Brand building on a small business budget

So many business people today place brand building at or near the top of their marketing priority list. (I’m not one of them, by the way.)

But if brand building is important to you, you should know it requires a major investment.

Brand building takes time – not months but years – and money. Lots of money.

In its simplest form, brand building involves creating an image and cementing that image in the minds of your audience. Branding also involves positioning – establishing a unique position for your business in the minds of your target audience.

So how do you build a brand when you don’t have a lot of money?

Here’s what I tell clients:

You have to start with the acknowledgement that above all else, brand building requires repetitive messaging. Yes, you need to be positioned properly with the right message and your messaging needs to be consistent. But the big factor is repetition.

The largest brand advertisers use television to reach their audience. And we’re not talking about a few ads here and there. The large advertisers run their ads constantly … on all the major stations … in prime time. We are talking about big bucks.

If you’re a small business – or even a large business on a moderate budget – you can still achieve that repetition but you need to be more selective in whom you target and how you reach them.

And it makes no difference what medium you are using. You could be using television, radio, newspapers, magazines, direct mail, online advertising, Google pay per click, coupon packs, card decks or free publicity. How you reach your larger audience isn’t the issue here.

What’s important is the strategy.

When you make your initial contact, you need to do whatever you can to generate a response – a lot of response. With small budgets, there is no room for waste … and no luxury for pure awareness advertising.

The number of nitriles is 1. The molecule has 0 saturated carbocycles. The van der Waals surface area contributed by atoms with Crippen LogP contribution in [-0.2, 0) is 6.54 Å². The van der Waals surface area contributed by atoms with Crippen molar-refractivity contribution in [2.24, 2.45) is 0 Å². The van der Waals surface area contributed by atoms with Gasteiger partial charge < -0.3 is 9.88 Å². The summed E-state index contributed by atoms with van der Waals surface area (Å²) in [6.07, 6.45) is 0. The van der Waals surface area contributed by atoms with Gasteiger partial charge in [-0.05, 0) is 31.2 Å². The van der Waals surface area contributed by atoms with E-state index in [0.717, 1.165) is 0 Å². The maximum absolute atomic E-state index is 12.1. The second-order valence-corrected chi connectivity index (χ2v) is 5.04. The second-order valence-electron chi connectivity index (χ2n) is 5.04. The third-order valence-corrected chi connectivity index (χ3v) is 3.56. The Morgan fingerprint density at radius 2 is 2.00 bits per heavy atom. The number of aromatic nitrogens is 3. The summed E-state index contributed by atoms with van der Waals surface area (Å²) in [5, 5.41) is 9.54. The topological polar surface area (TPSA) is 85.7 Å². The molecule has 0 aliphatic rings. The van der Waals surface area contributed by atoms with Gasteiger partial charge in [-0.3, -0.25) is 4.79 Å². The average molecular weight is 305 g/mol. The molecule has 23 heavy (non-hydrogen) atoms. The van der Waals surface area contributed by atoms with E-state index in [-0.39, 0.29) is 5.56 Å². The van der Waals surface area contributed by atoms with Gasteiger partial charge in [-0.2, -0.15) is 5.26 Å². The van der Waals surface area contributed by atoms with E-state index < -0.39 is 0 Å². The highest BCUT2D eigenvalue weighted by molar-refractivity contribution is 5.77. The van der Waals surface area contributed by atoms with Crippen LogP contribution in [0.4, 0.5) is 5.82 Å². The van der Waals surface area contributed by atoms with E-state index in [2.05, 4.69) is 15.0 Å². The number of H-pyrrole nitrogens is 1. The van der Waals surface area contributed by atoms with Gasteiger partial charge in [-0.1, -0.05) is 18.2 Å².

With your initial advertising, you need to squeeze out every response and capture every name, mailing address and email address you can.

The reason should be obvious. Once you have a list of people who have responded to your earlier marketing efforts, you have the foundation for your future marketing efforts. The difference is that your follow-up marketing efforts are going to be significantly less expensive.

With targeted direct mail and especially email, you can begin a marketing program that reaches this self-selected audience a regular basis – monthly, weekly, even daily.

You can build your brand and cement your image through repeat messaging and wide range of engagements – like video, white papers, surveys – on your website.

Granted you’re not reaching everyone in your marketplace, but you are reaching the people most interested in what you sell … people who have responded to your earlier promotions.

So if branding is important to you, go with it … but use direct response first.

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Written by Bob McCarthy

This article may be reprinted without permission as long as the article includes the following credit: Bob McCarthy is a freelance copywriter and consultant specializing in direct marketing and lead generation. His website is www.mccarthyandking.com. He can be reached at 508-473-8643 or by email at bob@mccarthyandking.com

About Bob McCarthy

Bob McCarthy is a direct response consultant and copywriter with a focus on direct mail, email and digital marketing. Bob works with B2B, B2C and Non-Profit clients. You can download his free ebook, "Making Snail Mail Work: 13 Lessons in Direct Mail Strategy."

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